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A Chocolate Moose for Dinner
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A Chocolate Moose for Dinner

4.19  ·  Rating details ·  527 ratings  ·  71 reviews

A gorilla war? Car pools? Playing the piano by ear? It's no wonder a little girl is confused by some of the strange things she overhears her mommy and daddy saying. With his hilarious wordplay and zany illustrations, Fred Gwynne keeps children of all ages in stitches!
Paperback, 48 pages
Published January 6th 2005 by Aladdin Paperbacks (first published January 1st 1976)
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4.19  · 
Rating details
 ·  527 ratings  ·  71 reviews


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Robert Owens
This is one of my favorites! I stumbled upon this at the beginning of my teaching career. Some class in Colorado or someplace had read it and then drawn their own idioms. I adopted that project and have done it ever since.

Fred Gwynne, of course, played Herman Munster. Each page depicts a different idiom. Each idiom is accompanied by a picture that shows the literal meaning of the idiom. For instance, a chocolate moose is shown as the animal moose made of chocolate.

My students have great fun read
...more
Lisa Vegan
Feb 16, 2011 rated it really liked it  ·  review of another edition
Recommends it for: children who know how to read & spell & know the meanings of many words & phrases
I just recently learned that Fred Gwynne wrote picture books for children. I really wanted to read The King Who Rained but I’m unable to borrow a copy so I started with this book.

The idioms and homonyms are what make the book so humorous so it’s best enjoyed by readers who know how to read and spell and know the various meanings of words. If they’re pre-readers, the illustrations will definitely help with understanding, but I think independent readers will get the most out of this book.

I think I
...more
Charles Martin
Jan 31, 2011 rated it liked it
Shelves: picture-books
This hilarious book is perfect for introducing students to idioms. The book follows a young girl as she attempts to decode common idioms her parents use. Each picture depicts her highly imaginative, literal depiction of a phrase; for example, one picture shows a bunch of cars swimming in and lounging around a pool with the words "Daddy says there should be more car pools." The only downside is that the book was written in 1976; therefore, some of the idioms are a bit outdated. The message, howev ...more
Sarah
May 27, 2016 rated it it was amazing
Shelves: picture-books
This book was a hoot and it was written by Herman Munster. Bonus!
Deb
May 18, 2017 rated it really liked it
Shelves: for-alena
It was fun to read three books by Fred Gwynne this morning all about taking the words in homonymns incorrectly. The books are all very much alike. They all make me smile. They're a great way to show how crazy the English language can be and how difficult it can be to understand. Some are funnier than others. I may have laughed at this one most.
Heather
This book is so funny!! I love it. I read it to my class every year. They don't really get it, so I read it through first just to watch the looks of confusion on their faces. Occasionally, I'll get a look of recognition in the form of a raised eyebrow or wide eyes. Then, I read it again and explain things. They end up enjoying it, too, and then they understand idioms better.
Anna Bogetti
Mar 23, 2018 rated it it was amazing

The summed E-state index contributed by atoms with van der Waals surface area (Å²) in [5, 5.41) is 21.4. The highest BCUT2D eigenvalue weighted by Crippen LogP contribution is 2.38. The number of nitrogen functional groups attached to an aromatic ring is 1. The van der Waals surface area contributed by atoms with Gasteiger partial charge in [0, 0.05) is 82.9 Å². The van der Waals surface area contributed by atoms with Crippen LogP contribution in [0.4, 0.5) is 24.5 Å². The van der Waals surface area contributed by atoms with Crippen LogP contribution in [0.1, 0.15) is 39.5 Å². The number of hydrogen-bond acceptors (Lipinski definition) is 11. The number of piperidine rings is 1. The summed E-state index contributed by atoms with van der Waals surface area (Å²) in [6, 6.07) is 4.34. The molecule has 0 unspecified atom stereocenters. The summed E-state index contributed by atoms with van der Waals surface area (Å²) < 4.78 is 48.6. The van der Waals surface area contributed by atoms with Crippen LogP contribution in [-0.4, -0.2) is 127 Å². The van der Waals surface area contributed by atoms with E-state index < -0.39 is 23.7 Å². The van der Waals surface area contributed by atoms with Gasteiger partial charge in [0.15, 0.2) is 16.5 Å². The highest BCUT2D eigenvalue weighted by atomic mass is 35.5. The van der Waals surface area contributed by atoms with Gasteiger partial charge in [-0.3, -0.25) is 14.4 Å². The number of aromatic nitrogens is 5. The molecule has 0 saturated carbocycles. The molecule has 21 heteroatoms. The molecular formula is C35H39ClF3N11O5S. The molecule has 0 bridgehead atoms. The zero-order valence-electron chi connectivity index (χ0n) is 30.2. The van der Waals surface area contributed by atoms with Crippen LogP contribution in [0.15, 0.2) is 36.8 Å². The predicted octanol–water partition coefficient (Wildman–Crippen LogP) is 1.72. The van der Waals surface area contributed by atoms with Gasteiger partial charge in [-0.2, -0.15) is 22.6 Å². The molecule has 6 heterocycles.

I sought this out because as a child I was a huge fan of The Munsters, yet I never knew Herman wrote children’s books. This book is a delight and I look forward to finding more of his works.

Note: it isn’t a story with a plot-it’s a series of visual puns and it is hilarious.
Beth
I love books that, once the final cover closes, continue to live in minds and conversations. My favorites are those featuring wordplay, as this one did--and how often we readers can family and friends to begin to think of homonyms and devise sentences using them.
Ellie McGarvey
Aug 22, 2018 rated it really liked it
I read this to the Kindergartners at the school I work for. A lot of them weren't sure what was going on but they thought illustrations were funny. As an adult, I thought it was pretty funny. I would definitely read it again to a group of kids.
Lisa Mcbroom
Mar 21, 2018 rated it really liked it  ·  review of another edition
Fred Gwynne (yes of The Munsters Fame ) writes an amusing story of what a little girl overhears her parents saying such as the yummy chocolate mousse she literally imagines a chocolate moose for dinner!
Jennifer
Mar 04, 2019 rated it really liked it
A funny introduction to idioms for elementary age kids.
Keri Keehn
Dec 10, 2018 rated it it was amazing  ·  review of another edition
Shelves: animals
Fun book that focuses on phrases we say that are out of context.
Diane
Aug 05, 2018 rated it really liked it  ·  review of another edition
A little girl pictures the things her parents talk about, such as a chocolate mousse, a guerilla war, the arms race, shoe trees and a man on the lam.
Thomas Sauder
Jan 01, 2019 rated it liked it
This really isn't a children's book as all of the humor in it is over their heads, however, for some reason my 3 year old grandson likes it read to him.
Mrs. Ruigrok
The pictures in this book are dated but kids will still love the funny wordplay.
Marianne
Feb 17, 2017 marked it as to-read
Shelves: reread, favorites
one of my very most favorite books when i was a kid. need to reread it one of these days to see how it holds up :)
Jordan Brown
Feb 03, 2014 rated it really liked it
Shelves: for-etl-2368
A Chocolate Moose for Dinner
Author and Illustrator: Fred Gwynne
Reading Level: Ages 4-7

Gwynne, Fred. (1976) A Chocolate Moose for Dinner. New York: Windmill Books

A Chocolate Moose for Dinner is the story of a little girl picturing the various things her parents talk about. She interprets what they say literally. For example, when her mother mentioned to the little girl that she had a chocolate moose for dinner, the little girl pictures an actual chocolate moose sitting with her at a dining table.
...more
Kat Waller
Oct 01, 2018 rated it really liked it